Receiving recognition for achievements is one of the most fundamental human requirements. Effective leaders know the importance of recognition and the role it plays in reinforcing the accomplishments of employees, ensuring there will be more of them. They are able to get the best out of people by:
- Setting high expectations for themselves and their employees
- Having the self-confidence to help employees achieve those expectations
- Linking employees’ performance with recognition they receive
- Being creative relative to the modes of recognition
- Modeling a positive and hopeful outcome
Effective leaders tend not to give up on their people because they recognize doing so leads to them giving up on themselves. Through their belief system in people they set up the self-fulfilling prophecy that all employees no matter what role they play they can achieve extraordinary results. They see how constant feedback and recognition help employees celebrate the small wins. In doing so employees feel proud of their accomplishments and desire to be the best they can be! They can then see the value in what they do. There is no better way to build commitment to action then to take the time to honor and recognize accomplishments and successes.
According to the Hudson Employment Index, workers still consider a competitive pay and benefits package to be indispensable, but employers need to offer more than that to keep employees satisfied and on the job. Nearly all of the employees surveyed (96 percent) rated a fair salary as very or somewhat important and 93 percent said the same for benefits. However, when relationships with their boss are less than optimal and when they do not feel valued or recognized for what they do, they are more than likely to look for a new job than when their salary and benefits are poor. Intangible factors are becoming more important to employees. They require having a purpose and to this end a new phrase is being introduced to the workplace. Employees are now being called ‘purpose partners’ a phrase coined by Jack Lannom author of People First. In his book Jack talks about the importance of honoring the human spirit.
Employees are looking to be part of something. They are looking for a deep connection since many identify who they are by what they do. Often times their jobs define whom they are and if they do not feel a sense of pride as it relates to what they do; and, if they are not recognized for their contributions, they will begin to question their worth and their purpose. As organizations have a purpose/mission, so do individuals and when those two things are in alignment, balance is achieved and everyone benefits. Employees know when they come into work everyday they are making a difference. They are totally connected, focused and engaged. When this happens energy levels are high, communication is clear and frequent, and employees want to stay.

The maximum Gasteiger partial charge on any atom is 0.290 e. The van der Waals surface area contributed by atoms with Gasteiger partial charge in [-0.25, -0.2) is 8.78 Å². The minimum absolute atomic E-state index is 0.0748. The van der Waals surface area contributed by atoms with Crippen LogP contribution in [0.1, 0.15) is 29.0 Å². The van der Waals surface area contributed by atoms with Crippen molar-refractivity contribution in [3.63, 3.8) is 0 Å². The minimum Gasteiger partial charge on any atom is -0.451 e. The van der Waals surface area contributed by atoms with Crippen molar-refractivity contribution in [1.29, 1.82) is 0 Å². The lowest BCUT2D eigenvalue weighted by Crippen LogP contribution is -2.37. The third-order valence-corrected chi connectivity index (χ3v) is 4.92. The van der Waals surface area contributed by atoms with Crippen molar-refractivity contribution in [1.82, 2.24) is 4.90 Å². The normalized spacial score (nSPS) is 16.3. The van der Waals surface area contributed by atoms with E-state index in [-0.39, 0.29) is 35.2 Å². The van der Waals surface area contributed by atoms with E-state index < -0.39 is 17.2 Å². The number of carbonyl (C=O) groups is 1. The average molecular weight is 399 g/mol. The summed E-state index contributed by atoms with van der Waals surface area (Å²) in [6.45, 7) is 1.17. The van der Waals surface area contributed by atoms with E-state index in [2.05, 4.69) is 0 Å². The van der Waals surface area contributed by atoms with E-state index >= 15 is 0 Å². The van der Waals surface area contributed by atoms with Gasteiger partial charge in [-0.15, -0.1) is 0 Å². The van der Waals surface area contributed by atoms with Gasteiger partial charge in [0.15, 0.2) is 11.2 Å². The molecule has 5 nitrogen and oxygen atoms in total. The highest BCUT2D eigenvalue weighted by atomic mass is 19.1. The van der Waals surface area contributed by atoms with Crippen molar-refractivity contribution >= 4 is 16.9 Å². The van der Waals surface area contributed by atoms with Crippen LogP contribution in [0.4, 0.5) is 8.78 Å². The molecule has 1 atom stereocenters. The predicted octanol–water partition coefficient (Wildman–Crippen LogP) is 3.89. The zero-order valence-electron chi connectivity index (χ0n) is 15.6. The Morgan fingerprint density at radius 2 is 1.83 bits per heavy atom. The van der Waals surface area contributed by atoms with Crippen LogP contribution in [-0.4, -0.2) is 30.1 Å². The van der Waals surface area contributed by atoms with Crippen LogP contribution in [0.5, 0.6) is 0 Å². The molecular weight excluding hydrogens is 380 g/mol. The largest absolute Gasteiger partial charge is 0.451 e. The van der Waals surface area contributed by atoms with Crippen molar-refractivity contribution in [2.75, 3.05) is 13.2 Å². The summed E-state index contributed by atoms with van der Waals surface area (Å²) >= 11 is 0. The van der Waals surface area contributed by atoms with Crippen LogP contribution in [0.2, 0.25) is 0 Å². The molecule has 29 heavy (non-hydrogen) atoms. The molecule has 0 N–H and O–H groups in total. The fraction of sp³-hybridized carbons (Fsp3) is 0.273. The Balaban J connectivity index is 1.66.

Employees become energized and engaged when they know they are part of something exciting and meaningful. They want to know they have made a difference and have added value. When this occurs their creative energies will flourish and you will be able to achieve extraordinary results.
New research on organization climate shows a powerful link between feelings and performance. Assessing customer service, productivity, and retention, finds 57.7% of the difference between low and high performance is predicted by five climate factors. One of those key factors is recognition. In high performing cultures recognition means more than money, and employees are appreciated in many different ways. According to the latest research, nearly nine out of ten companies offer some sort of recognition program for employees from informal programs (a simple thank you) to formal programs (such as service recognition or above and beyond performance programs). Companies are using everything from plaques to vacation packages, merchandise to spa certificates as a way to say ‘nice job’. No matter what you have chosen as your way of recognizing employees ensure the intent behind it is pure. In other words, don’t just go through the motions. Let employees know you really care and really do appreciate what they do.
As you consider your organization, take the time to review your recognition practices (if it has been a while since you’ve done that). Ask yourself these questions. What is the intent of our recognition programs? Are they being practiced across the entire organization? Is everyone being recognized or just a chosen few? Do our programs include both informal and formal practices
Other steps to consider are:
* Identify if there are healthy practices (informal and formal) going on in areas of your organization. Are there leaders who are recognizing their employees; and, if so, what are they doing? Share these approaches with other leaders in the organization via focus groups, staff meetings and/or management newsletters.
* Determine if you have formal guidelines that govern how employees are recognized. If so, have they been reviewed recently? If not, take the time to review your current practices, define the intent of your programs and determine if what you have in place still applies. Are they still effective? Are they well communicated? Are all leaders (directors, managers, supervisors) aware of the programs? Decide as a leadership team if this is something you value. If it is, then all leaders at all levels must be held accountable for taking the time to recognize employees for the work they do. It must be part of the performance expectation.
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Related to Fundamental Human Requirement – Recognition